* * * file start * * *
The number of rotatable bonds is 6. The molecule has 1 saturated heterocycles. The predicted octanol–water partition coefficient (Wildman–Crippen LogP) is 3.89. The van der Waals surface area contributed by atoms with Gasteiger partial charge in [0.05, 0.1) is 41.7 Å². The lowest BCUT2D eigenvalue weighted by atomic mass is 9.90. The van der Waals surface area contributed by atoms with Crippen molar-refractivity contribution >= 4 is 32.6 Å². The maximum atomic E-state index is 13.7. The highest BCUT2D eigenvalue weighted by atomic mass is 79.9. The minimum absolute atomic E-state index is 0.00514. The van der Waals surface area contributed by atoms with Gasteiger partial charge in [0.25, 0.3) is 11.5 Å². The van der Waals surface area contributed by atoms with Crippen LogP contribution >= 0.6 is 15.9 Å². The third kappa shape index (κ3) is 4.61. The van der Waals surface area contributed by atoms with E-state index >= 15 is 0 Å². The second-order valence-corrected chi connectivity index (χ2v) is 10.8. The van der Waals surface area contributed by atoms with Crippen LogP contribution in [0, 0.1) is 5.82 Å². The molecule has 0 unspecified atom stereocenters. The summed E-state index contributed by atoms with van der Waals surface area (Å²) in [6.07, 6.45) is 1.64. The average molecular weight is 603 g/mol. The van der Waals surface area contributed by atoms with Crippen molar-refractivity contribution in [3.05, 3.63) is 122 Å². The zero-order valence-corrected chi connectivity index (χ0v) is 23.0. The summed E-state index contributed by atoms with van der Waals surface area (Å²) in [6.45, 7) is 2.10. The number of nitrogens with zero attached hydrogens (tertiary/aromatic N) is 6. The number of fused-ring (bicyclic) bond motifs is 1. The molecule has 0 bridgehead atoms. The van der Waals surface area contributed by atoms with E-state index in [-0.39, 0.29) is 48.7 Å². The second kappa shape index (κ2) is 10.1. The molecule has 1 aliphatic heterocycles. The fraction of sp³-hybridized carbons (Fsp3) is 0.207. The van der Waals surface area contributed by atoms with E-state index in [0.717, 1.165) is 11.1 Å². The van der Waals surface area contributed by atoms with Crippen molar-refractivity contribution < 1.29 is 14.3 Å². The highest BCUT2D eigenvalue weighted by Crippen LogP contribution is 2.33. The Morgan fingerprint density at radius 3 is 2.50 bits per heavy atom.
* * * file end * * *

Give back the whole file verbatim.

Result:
The number of rotatable bonds is 6. The molecule has 1 saturated heterocycles. The predicted octanol–water partition coefficient (Wildman–Crippen LogP) is 3.89. The van der Waals surface area contributed by atoms with Gasteiger partial charge in [0.05, 0.1) is 41.7 Å². The lowest BCUT2D eigenvalue weighted by atomic mass is 9.90. The van der Waals surface area contributed by atoms with Crippen molar-refractivity contribution >= 4 is 32.6 Å². The maximum atomic E-state index is 13.7. The highest BCUT2D eigenvalue weighted by atomic mass is 79.9. The minimum absolute atomic E-state index is 0.00514. The van der Waals surface area contributed by atoms with Gasteiger partial charge in [0.25, 0.3) is 11.5 Å². The van der Waals surface area contributed by atoms with Crippen LogP contribution >= 0.6 is 15.9 Å². The third kappa shape index (κ3) is 4.61. The van der Waals surface area contributed by atoms with E-state index >= 15 is 0 Å². The second-order valence-corrected chi connectivity index (χ2v) is 10.8. The van der Waals surface area contributed by atoms with Crippen LogP contribution in [0, 0.1) is 5.82 Å². The molecule has 0 unspecified atom stereocenters. The summed E-state index contributed by atoms with van der Waals surface area (Å²) in [6.07, 6.45) is 1.64. The average molecular weight is 603 g/mol. The van der Waals surface area contributed by atoms with Crippen molar-refractivity contribution in [3.05, 3.63) is 122 Å². The zero-order valence-corrected chi connectivity index (χ0v) is 23.0. The summed E-state index contributed by atoms with van der Waals surface area (Å²) in [6.45, 7) is 2.10. The number of nitrogens with zero attached hydrogens (tertiary/aromatic N) is 6. The number of fused-ring (bicyclic) bond motifs is 1. The molecule has 0 bridgehead atoms. The van der Waals surface area contributed by atoms with E-state index in [-0.39, 0.29) is 48.7 Å². The second kappa shape index (κ2) is 10.1. The molecule has 1 aliphatic heterocycles. The fraction of sp³-hybridized carbons (Fsp3) is 0.207. The van der Waals surface area contributed by atoms with E-state index in [0.717, 1.165) is 11.1 Å². The van der Waals surface area contributed by atoms with Crippen molar-refractivity contribution < 1.29 is 14.3 Å². The highest BCUT2D eigenvalue weighted by Crippen LogP contribution is 2.33. The Morgan fingerprint density at radius 3 is 2.50 bits per heavy atom.